[FOM] Definition of "large cardinal axiom"?
Robert M. Solovay
solovay at math.berkeley.edu
Wed Apr 14 23:35:11 EDT 2004
On Wed, 14 Apr 2004 JoeShipman at aol.com wrote:
> I have always understood "Large Cardinal Axiom" to mean a sentence Phi in the language of set theory with the following properties:
>
> 1) Phi is equivalent to a sentence of the form "There exists a cardinal Kappa such that Psi(Kappa)" or "There exist arbitrarily large Kappa Psi(Kappa)", such that
>
> 2) Psi(Kappa) implies Kappa is strongly inaccessible, or bears some simple relationship to a strongly inaccessible cardinal (for example, Kappa is a singular limit of strong inaccessibles)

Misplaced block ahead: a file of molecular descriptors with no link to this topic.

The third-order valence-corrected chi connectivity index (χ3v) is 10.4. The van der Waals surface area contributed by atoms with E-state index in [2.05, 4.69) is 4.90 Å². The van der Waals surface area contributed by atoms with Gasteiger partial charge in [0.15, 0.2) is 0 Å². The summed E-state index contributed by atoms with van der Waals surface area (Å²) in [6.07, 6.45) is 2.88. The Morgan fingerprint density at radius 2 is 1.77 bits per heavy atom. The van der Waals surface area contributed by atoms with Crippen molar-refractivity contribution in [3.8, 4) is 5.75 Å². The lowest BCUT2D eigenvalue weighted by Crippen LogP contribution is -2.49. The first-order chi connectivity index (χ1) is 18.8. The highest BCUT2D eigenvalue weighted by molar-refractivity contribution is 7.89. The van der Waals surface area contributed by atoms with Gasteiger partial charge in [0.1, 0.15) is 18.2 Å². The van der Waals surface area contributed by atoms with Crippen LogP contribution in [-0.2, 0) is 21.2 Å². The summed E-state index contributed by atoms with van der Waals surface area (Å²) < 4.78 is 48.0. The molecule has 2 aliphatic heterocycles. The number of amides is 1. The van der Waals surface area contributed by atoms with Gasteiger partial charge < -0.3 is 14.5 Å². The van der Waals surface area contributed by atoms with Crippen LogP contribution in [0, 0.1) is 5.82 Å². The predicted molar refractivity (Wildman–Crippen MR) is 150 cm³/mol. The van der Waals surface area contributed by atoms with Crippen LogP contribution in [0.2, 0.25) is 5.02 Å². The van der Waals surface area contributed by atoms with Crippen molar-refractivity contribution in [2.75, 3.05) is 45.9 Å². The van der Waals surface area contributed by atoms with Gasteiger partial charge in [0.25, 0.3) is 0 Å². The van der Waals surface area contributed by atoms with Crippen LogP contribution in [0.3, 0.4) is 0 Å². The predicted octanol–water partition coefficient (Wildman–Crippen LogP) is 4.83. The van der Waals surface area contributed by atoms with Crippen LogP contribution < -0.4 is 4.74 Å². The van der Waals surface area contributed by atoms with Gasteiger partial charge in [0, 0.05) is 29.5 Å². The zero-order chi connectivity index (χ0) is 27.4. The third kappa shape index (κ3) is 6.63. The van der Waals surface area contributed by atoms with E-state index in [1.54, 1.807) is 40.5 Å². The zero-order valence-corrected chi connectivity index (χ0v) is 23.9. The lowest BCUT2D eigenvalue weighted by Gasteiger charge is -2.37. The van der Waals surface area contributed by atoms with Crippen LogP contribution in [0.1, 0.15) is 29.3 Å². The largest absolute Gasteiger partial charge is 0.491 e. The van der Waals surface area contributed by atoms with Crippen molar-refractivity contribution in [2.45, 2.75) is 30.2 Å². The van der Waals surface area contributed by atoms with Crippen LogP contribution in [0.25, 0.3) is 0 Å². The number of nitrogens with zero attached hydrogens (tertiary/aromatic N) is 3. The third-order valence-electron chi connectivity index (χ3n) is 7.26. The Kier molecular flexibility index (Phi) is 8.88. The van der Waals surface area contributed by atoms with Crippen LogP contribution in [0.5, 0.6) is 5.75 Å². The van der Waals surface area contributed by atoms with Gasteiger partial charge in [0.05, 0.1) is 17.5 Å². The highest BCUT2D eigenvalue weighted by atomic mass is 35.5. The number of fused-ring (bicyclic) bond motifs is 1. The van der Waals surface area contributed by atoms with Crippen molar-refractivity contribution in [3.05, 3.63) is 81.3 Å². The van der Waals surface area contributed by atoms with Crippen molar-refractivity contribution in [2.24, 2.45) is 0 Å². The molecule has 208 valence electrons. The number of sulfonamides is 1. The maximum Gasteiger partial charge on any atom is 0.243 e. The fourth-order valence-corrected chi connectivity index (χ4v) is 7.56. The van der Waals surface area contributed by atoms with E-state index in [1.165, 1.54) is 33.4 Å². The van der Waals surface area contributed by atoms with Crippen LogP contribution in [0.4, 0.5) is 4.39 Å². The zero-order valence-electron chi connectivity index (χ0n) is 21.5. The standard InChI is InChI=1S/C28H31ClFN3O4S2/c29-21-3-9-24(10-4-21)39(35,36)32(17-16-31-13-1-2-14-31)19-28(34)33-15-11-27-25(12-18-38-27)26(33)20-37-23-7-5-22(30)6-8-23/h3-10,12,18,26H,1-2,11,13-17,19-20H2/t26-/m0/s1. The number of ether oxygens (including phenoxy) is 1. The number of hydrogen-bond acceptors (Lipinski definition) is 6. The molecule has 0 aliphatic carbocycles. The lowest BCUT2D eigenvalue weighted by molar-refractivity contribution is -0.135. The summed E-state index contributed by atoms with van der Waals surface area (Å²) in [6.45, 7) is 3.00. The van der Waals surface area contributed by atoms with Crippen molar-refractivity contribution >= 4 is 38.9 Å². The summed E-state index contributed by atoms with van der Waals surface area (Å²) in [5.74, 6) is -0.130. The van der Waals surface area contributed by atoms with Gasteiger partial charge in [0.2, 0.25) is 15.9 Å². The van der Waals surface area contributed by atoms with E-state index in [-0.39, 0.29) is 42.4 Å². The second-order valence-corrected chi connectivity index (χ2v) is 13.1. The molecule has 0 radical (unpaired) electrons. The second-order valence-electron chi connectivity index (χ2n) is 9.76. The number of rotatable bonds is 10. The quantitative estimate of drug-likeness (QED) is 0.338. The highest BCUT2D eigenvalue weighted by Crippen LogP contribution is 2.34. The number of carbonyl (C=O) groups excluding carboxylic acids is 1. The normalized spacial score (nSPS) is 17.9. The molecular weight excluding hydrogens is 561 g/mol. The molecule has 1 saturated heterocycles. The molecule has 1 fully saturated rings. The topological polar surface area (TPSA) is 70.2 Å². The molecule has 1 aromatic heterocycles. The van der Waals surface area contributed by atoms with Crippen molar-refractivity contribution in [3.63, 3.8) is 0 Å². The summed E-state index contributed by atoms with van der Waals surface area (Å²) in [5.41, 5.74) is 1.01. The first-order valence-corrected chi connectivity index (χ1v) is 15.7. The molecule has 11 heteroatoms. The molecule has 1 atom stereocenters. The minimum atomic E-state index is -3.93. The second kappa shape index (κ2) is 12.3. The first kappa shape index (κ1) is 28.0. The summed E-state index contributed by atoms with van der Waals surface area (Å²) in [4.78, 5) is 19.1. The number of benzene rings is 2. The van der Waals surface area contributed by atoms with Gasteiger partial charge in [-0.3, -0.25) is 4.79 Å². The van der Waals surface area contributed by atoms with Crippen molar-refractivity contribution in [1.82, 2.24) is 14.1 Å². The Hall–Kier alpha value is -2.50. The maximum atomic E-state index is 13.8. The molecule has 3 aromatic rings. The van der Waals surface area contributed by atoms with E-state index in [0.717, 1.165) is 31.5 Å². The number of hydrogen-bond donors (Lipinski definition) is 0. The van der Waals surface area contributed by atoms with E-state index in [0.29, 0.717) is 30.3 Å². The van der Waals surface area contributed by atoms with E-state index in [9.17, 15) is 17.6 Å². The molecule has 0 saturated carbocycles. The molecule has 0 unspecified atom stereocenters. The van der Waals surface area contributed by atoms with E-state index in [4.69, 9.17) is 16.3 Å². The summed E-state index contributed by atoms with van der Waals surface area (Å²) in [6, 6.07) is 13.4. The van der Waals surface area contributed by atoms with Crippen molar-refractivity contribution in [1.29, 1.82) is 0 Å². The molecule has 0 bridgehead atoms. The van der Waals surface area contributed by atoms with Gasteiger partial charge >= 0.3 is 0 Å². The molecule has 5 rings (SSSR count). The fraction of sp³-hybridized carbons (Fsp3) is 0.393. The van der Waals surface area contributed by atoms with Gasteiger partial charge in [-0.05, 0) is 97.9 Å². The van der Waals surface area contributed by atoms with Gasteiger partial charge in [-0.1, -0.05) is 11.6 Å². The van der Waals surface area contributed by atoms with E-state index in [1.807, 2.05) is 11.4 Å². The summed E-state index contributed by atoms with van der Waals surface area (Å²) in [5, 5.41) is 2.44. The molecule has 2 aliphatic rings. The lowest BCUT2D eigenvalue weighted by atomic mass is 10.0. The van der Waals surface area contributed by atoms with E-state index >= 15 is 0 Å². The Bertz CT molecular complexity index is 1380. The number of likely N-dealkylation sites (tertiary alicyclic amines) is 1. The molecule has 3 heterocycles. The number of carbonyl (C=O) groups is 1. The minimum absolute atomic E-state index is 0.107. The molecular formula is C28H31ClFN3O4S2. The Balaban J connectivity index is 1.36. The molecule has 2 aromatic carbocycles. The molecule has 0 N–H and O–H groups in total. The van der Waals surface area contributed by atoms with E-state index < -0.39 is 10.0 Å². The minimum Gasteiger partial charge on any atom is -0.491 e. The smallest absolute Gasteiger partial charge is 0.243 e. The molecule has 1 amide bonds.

>
> 3) Psi(V) is true, or at least not known to be false (that is, Psi can be straightforwardly modified into a sentence of VNBG or some similar "Class" theory asserting something about the universe of sets that might be true).
>
> Conditions 2 and 3 are not precise, but they're clear enough in practice. Can anyone suggest a statement generally regarded as a large cardinal axiom that does not satisfy the above?
>
Perhaps "0# exists" would count as a counterexample.
--Bob Solovay
> -- Joe Shipman
> _______________________________________________
> FOM mailing list
> FOM at cs.nyu.edu
> http://www.cs.nyu.edu/mailman/listinfo/fom
>
More information about the FOM
mailing list